Date: February 28, 2009
Byline: Victor Whitman
'Mr. Puzzle' heads to 32nd crossword tournament
WOODRIDGE — Jay Kasofsky is a puzzling person, but not in the odd sense of the word. He's phenomenal at crosswords.
Sitting at his kitchen table in Woodridge, he scribbles solutions to Monday's New York Times puzzle until he quickly reaches the end.
Kasofsky is in training.
He'll be off to Brooklyn this weekend for a national crossword puzzle competition. He's been to all 31 of them, the only person who has never missed a tournament.
He zips along, row by row, without blinking. He boldly letters the squares with a red pen, his temples never throbbing in frustration, his hand never stopping for terror of filling in the wrong answer.
Although the Monday Times puzzle is, for crossword aficionados, pretty easy, crossword-challenged people would be amazed at how fast he finishes.
Within five minutes, he's filling in the last box: 65 across, "Talks like Don Corleone."
He writes "rasps" and blows out some air.
"There it is," he says.
Kasofsky, 68, a retired history teacher from Fallsburg High School, says his puzzling days go back to age 15, when an English teacher recommended he do crosswords to improve his vocabulary.
Modestly, he confesses he draws on a reservoir of tricks to solve puzzles, lots of words get repeated and it always doesn't go this fast. "Saturday can take me over an hour, depending on what they are doing," he said. "Sometimes they are on a level I am not understanding."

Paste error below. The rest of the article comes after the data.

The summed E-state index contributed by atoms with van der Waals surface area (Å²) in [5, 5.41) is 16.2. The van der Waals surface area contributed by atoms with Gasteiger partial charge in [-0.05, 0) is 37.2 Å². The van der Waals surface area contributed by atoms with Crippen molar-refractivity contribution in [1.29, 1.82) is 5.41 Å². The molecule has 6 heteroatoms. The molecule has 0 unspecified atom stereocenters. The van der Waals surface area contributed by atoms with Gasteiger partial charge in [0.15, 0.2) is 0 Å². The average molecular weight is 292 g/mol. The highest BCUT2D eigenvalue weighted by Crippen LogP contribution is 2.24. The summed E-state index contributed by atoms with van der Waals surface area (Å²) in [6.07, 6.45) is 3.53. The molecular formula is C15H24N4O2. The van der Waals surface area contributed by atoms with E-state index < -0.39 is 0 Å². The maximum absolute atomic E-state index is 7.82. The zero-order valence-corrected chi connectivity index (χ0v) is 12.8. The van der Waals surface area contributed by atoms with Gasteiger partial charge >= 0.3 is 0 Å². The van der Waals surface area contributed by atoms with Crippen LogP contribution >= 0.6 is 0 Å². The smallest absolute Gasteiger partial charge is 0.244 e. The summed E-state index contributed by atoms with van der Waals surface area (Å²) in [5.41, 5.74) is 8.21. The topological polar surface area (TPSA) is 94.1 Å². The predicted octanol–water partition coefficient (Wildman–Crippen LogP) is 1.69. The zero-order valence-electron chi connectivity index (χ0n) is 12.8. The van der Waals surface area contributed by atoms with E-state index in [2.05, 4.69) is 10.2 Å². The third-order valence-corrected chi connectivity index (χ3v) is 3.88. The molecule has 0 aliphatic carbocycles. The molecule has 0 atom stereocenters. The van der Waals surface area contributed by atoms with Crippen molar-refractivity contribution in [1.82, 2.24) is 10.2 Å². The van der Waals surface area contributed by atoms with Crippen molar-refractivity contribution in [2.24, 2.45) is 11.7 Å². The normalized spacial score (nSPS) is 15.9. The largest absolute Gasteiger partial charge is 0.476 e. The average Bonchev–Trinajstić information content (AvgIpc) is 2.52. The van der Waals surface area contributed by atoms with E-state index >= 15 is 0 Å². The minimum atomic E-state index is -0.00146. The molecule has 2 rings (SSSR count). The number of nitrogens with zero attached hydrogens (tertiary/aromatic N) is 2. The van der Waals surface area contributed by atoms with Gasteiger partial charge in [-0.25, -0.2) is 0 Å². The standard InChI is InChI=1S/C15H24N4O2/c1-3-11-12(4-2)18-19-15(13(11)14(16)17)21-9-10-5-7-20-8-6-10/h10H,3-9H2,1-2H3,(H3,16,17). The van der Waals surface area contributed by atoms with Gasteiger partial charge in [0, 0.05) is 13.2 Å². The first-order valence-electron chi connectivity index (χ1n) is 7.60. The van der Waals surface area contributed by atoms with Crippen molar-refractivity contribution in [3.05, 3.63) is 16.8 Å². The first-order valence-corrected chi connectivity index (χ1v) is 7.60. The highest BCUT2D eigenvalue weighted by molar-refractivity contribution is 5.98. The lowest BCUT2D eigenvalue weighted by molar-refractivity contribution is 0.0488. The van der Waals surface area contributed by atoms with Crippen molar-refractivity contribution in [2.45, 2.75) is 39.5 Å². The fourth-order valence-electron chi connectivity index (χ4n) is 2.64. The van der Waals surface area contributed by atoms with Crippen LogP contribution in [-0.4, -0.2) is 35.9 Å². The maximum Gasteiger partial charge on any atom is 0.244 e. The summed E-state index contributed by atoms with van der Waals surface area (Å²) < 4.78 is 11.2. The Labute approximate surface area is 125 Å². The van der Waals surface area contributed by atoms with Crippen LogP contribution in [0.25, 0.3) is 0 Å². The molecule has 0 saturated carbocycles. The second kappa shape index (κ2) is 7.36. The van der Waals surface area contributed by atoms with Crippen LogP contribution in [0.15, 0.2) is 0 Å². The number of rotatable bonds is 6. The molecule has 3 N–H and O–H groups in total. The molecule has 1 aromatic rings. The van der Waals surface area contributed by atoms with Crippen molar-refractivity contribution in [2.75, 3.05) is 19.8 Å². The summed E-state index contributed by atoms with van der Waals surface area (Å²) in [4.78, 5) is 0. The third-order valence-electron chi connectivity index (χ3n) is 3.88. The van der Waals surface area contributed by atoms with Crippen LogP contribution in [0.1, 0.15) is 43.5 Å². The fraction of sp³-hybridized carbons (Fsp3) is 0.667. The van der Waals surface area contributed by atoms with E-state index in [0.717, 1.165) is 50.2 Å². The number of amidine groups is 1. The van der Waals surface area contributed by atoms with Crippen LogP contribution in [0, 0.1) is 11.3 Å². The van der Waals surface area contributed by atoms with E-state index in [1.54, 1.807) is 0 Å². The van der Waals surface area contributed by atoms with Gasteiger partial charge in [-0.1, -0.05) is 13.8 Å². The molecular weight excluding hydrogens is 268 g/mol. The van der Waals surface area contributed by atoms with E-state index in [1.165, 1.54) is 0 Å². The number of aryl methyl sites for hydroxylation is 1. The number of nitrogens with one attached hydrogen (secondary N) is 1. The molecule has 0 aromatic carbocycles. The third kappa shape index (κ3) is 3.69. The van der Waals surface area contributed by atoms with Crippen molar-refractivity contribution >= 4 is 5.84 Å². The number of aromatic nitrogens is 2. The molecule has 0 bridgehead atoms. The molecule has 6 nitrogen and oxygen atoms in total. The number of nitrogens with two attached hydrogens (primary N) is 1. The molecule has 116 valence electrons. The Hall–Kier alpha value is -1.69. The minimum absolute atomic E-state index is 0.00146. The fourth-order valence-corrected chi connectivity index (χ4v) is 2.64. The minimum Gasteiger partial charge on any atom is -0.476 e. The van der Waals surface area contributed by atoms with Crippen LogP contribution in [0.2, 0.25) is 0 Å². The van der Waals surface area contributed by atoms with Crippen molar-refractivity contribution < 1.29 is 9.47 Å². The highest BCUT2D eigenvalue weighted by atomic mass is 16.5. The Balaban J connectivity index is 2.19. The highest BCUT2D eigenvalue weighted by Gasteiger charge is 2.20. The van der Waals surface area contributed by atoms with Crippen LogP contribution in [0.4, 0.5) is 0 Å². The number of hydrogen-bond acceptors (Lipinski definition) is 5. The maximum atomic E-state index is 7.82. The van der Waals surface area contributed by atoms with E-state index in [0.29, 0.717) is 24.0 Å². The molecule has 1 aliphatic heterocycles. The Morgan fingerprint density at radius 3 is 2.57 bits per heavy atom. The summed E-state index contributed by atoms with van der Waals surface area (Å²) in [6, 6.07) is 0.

Kasofsky will bring his puzzling best to the tournament. New York Times puzzle editor Will Shortz created the American Crossword Puzzle Tournament in 1978. It's the nation's oldest and largest tournament and the subject of the 2006 documentary "Wordplay." (Kasofsky was filmed competing, but the footage wound up on the cutting room floor.)
Since the movie, the tournament has grown so much it had to be moved from the Marriott in Stamford, Conn., its home for 30 years, to the larger Marriott Brooklyn Bridge. Last year, 699 competitors from all over the country, including an ex-New Yorker who flies from Paris, competed. Kasofsky is the only one who has come to them all.
"He is Mr. Puzzle," said Helene Hovanek, the tournament's coordinator.
Kasofsky admits he's not the fastest around. In 1979, he finished sixth, his best result. He proudly keeps the plaque in his living room.
And so, Fallsburg's puzzle man will soon embark on his 32nd tournament. With apologies to him, we close with a challenge:
What is "a tip" of a tail, six letters?
(Find the answer by reading the final two words of the second paragraph.)